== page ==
Punishment or Rehabilitation?

In the U.S. there is a strikingly high level of recidivism, meaning criminal acts that resulted in the re-arrest, reconviction, or return to prison with or without a new sentence during a three-year period following the prisoner’s release. According to the Bureau of Justice Statistics, 67.5% of prisoners released in 1994 were rearrested within three years. In 2007, 15.5% of the total parole population returned to incarceration.

The largest source of recidivism comes from revocation of parole. In 2007, 514,962 people left parole. Of these, 235,004 (45.6%) completed their parole satisfactorily. A total of 193,636 (37%) returned to prison or jail, and of these 136,222 were due to revocation of parole (70% of all those returning to incarceration). In 2006, 35% of all state prison admissions were offenders returned to incarceration due to parole violations, according to the Department of Justice. Surprisingly, relapse is rare among rapists and murderers, with only 2.5% and 1.2% arrested for committing another rape or homicide within three years of release respectively.

This indicates two things: that incarceration prevents crimes that would otherwise happen by removing criminals from the general public, and it does not generally rehabilitate criminals. Part of the reason for the latter is the way the parole system is set up. Often violating minor parole or probation rules, for example smoking a cigarette in a halfway house, can result in re-incarceration, depending on the circumstances. Technical violations of parole and probation are often things that normal law abiding citizens would be allowed to do, such as drinking, and can also involve failing to attend an educational or work program.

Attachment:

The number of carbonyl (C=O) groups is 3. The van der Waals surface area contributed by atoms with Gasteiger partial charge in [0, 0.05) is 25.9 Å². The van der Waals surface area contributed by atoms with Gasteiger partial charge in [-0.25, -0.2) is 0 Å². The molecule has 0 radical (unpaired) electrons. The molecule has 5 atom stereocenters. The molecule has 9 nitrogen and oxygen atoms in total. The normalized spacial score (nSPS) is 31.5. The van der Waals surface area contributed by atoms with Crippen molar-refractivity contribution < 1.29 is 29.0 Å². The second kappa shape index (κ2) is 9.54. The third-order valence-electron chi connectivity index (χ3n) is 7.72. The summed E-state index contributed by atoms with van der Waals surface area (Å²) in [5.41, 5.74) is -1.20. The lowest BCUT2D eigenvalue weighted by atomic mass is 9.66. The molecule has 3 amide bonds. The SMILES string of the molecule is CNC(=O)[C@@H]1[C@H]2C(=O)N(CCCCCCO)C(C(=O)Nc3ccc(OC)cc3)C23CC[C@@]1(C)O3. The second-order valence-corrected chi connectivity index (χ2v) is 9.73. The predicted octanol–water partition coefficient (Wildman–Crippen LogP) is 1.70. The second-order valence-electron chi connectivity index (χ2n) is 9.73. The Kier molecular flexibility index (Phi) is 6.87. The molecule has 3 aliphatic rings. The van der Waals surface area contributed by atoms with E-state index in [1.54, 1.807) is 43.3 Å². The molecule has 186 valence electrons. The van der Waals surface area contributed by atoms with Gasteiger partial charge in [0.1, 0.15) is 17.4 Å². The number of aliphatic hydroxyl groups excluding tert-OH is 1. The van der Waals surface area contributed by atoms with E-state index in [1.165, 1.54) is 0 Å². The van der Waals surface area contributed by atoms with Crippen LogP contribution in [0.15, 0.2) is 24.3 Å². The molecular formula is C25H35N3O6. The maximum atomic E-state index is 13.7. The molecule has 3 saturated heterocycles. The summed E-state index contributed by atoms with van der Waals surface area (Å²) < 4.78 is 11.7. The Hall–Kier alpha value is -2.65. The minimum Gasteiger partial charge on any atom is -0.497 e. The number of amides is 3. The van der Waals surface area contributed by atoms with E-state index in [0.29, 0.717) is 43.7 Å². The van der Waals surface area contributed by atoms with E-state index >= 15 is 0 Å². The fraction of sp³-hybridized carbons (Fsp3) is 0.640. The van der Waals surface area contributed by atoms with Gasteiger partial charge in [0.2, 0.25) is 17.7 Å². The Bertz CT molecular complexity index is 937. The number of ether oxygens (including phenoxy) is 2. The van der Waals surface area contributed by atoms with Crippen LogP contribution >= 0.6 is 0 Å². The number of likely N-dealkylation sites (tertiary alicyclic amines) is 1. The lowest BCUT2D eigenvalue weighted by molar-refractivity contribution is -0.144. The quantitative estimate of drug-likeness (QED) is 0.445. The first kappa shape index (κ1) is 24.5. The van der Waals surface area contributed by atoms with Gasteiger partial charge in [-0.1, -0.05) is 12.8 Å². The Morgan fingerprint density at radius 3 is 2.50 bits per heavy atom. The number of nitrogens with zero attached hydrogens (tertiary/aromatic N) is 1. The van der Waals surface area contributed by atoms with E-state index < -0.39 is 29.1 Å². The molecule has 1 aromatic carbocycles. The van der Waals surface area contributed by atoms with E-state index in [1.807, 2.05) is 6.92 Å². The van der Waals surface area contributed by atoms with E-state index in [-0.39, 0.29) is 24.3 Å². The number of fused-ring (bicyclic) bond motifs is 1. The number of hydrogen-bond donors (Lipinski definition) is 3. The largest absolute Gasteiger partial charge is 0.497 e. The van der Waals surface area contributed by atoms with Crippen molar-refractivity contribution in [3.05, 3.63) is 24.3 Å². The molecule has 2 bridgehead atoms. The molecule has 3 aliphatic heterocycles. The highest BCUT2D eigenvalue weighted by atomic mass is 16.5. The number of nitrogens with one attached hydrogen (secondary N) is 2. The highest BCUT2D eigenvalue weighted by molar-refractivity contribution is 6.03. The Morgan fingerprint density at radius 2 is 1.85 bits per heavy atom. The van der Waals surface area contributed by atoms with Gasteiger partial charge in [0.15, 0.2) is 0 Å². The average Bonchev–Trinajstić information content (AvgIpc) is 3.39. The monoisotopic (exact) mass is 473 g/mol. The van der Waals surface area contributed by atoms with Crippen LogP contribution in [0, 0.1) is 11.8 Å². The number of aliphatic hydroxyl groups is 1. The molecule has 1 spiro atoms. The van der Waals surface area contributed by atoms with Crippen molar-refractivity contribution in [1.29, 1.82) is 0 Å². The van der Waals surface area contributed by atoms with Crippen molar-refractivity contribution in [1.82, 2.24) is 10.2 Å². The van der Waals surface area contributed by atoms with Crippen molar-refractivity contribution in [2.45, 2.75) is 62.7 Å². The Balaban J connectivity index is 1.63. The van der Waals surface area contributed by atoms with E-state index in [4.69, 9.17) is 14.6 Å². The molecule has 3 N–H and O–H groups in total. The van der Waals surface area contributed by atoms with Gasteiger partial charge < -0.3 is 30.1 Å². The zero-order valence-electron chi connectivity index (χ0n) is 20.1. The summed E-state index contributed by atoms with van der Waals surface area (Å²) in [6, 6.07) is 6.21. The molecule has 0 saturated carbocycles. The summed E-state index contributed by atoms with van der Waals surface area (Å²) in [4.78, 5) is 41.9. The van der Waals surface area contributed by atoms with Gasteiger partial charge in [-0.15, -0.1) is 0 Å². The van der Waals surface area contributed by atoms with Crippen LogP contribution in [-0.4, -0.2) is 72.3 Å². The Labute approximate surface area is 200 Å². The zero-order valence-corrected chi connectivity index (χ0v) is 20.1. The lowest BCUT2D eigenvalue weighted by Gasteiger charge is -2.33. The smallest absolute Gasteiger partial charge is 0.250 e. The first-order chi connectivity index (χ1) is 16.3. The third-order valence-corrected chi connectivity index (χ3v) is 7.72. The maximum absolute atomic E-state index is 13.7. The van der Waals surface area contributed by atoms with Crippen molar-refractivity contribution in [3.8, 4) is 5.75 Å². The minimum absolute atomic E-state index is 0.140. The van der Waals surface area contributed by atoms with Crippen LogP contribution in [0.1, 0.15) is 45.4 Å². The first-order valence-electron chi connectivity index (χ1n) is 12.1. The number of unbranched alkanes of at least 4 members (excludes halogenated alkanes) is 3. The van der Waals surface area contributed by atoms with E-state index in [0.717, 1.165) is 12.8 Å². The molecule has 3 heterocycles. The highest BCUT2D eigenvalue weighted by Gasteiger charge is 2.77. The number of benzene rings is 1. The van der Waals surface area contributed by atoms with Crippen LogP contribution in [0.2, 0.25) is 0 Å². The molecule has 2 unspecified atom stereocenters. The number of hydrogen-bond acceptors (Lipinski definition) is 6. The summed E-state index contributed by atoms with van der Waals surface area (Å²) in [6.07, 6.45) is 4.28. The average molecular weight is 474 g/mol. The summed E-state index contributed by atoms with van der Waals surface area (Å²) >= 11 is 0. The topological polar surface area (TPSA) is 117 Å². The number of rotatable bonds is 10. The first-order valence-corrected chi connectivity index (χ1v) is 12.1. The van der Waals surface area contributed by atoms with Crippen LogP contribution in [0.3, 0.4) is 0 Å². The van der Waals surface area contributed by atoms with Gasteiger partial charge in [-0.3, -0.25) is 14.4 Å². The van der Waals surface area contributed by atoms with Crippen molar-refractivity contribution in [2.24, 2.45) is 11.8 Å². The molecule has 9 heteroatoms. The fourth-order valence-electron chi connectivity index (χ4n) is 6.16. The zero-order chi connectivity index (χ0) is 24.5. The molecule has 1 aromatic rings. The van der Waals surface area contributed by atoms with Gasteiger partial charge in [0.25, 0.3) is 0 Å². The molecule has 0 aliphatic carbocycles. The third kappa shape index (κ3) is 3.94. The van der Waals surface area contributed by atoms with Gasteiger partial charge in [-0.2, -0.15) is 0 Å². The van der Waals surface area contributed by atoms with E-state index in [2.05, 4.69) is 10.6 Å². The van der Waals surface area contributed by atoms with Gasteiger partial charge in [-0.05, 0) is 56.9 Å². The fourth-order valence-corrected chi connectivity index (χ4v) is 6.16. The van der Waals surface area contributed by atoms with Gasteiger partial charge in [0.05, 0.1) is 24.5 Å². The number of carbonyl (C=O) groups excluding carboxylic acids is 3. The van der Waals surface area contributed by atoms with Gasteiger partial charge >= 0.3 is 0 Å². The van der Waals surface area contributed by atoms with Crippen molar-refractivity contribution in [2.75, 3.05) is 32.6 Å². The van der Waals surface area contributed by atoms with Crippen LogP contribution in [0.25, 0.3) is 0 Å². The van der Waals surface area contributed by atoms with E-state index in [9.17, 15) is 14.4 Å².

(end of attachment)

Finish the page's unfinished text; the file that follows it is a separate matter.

States have a variety of different ways to deal with parole violations. In some states, great discretion is given to the judge in determining the proper action, depending on the violation. Other states have stricter rules, and some states allow jail time instead of revocation.

In Georgia, certain offenders can participate in boot camps instead of traditional parole. These are structured with a military regiment and require the offenders to work during the day, either in the facility or the local community. Risk Reduction and substance abuse programs are held in the evenings. A new justice reform bill took effect July 1, which will change some of the laws regarding parole in Georgia, including modifying the maximum stay in a probation detention center.

Additional Resources

National Conference of State Legislatures Probation and Parole Violations: http://www.ncsl.org/print/cj/violationsreport.pdf

Bureau of Justice Statistics: http://bjs.ojp.usdoj.gov/content/reentry/recidivism.cfm

Bureau of Justice Statistics Recidivism: http://bjs.ojp.usdoj.gov/index.cfm?ty=tp&tid=17

Yahoo Voices Punishment vs. Rehabilitation in the Criminal Justice System: http://voices.yahoo.com/punishment-vs-rehabilitation-criminal-justice-119962.html?cat=17

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